Just a very few years ago, if you knew the name Al Jazeera at all, it was because that was the Arabic-language TV network which aired tapes provided by fugitive terrorist Osama bin Laden.
It’s doubtful you’d have known where this bandit network was located, or if it had any purpose other than to provide a platform for various Muslim agitators to rail against America — “The Great Satan.”
So would you be surprised to know that Al Jazeera is now one of the most powerful media outlets in the world, not just in the Arab world but right here in America?
Yes, we’re serious.
Al Jazeera America, headquartered in New York with 12 bureaus in major U.S. cities and three broadcasting centers inside the country, went on the air Aug. 18 of this year.
The network already has signed deals with enough satellite and cable companies that it is reaching 55 million Americans.
How did that all happen, and so fast?
Perhaps you need to understand the parent company. The original Al Jazeera was the creation of the Emir of Qatar, who envisioned it as the only truly free broadcast network in the Muslim world.
Suddenly, people throughout the Middle East who had been receiving almost entirely all censored news got to see what actually was going in the region.
The result was the Arab Spring, in which many regimes were toppled in popular uprisings.
There is a joke they tell in the souks of Doha, capital of Qatar, suggesting that one day, a group of former Muslim strongmen will meet in heaven and begin to chat.
Someone asks: How did they get you out?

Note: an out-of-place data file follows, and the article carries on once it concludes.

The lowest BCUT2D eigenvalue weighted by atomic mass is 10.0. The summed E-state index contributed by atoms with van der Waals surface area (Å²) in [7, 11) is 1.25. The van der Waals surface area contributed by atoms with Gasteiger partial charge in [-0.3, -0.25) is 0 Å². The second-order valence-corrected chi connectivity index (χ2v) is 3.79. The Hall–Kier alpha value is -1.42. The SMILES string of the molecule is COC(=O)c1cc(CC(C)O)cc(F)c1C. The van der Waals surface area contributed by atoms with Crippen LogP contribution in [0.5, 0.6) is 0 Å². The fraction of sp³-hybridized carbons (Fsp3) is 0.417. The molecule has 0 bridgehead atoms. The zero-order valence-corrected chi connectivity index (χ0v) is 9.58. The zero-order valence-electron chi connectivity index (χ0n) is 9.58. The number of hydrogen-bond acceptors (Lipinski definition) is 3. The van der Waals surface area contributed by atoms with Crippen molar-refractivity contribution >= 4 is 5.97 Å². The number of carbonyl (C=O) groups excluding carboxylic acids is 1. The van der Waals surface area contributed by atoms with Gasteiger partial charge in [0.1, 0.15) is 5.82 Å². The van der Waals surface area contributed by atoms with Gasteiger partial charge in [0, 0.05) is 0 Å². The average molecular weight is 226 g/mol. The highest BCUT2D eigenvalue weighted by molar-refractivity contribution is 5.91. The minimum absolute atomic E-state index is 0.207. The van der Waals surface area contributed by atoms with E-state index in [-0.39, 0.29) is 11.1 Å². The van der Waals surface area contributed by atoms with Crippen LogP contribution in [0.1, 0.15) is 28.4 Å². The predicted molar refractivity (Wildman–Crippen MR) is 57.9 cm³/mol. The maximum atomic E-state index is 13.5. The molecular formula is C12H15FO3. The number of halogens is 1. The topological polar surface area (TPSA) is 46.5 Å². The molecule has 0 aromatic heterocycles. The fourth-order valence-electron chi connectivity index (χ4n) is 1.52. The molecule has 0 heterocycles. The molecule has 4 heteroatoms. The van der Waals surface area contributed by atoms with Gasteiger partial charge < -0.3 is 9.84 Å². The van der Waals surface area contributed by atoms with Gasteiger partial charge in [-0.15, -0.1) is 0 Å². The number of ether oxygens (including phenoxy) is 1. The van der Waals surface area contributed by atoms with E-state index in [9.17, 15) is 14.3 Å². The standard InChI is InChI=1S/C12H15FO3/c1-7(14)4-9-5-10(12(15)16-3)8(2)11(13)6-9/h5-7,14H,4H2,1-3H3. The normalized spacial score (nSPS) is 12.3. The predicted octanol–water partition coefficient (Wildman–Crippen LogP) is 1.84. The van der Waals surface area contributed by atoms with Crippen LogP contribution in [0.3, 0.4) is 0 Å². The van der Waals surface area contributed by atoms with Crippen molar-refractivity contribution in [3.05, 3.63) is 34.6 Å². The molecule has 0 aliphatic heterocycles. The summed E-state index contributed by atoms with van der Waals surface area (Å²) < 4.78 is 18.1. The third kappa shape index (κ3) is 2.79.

“Gunshot,” says former Egyptian president Anwar Sadat.
“Knives and clubs,” sighs onetime Libyan boss Muammar Gaddafi.
“Al Jazeera,” shouts Hosni Mubarak, overthrown ruler of Egypt.
The notion of giving his powerful, multi-lingual network a worldwide grip is no laughing matter to Qatar’s emir, Sheik Hamim ben Hamad Al-Thani.
First Al Jazeera shot away from the Gulf region with an English language TV and web operation based in London and intended for a global audience.
As Al Jazeera English — the title of the London-based group — began to take off, they noticed something back home in Qatar.
Their English web site was gaining a surprisingly large audience in the United States.
And one thing we can say for the Emir al-Thani and his family is that when they decide to do something, there will be no half measures.
Money is no object, since Qatar sits atop oil and natural gas deposits that make the tiny emirate one of the world’s richest nations.
Already Al Jazeera’s U.S. operation is both slick and informed, production includes live video streaming, and nobody else has such connections around the world.
In fact, we have a discomforting feeling that, in national and global matters, the Qataris may understand America better than our homegrown networks.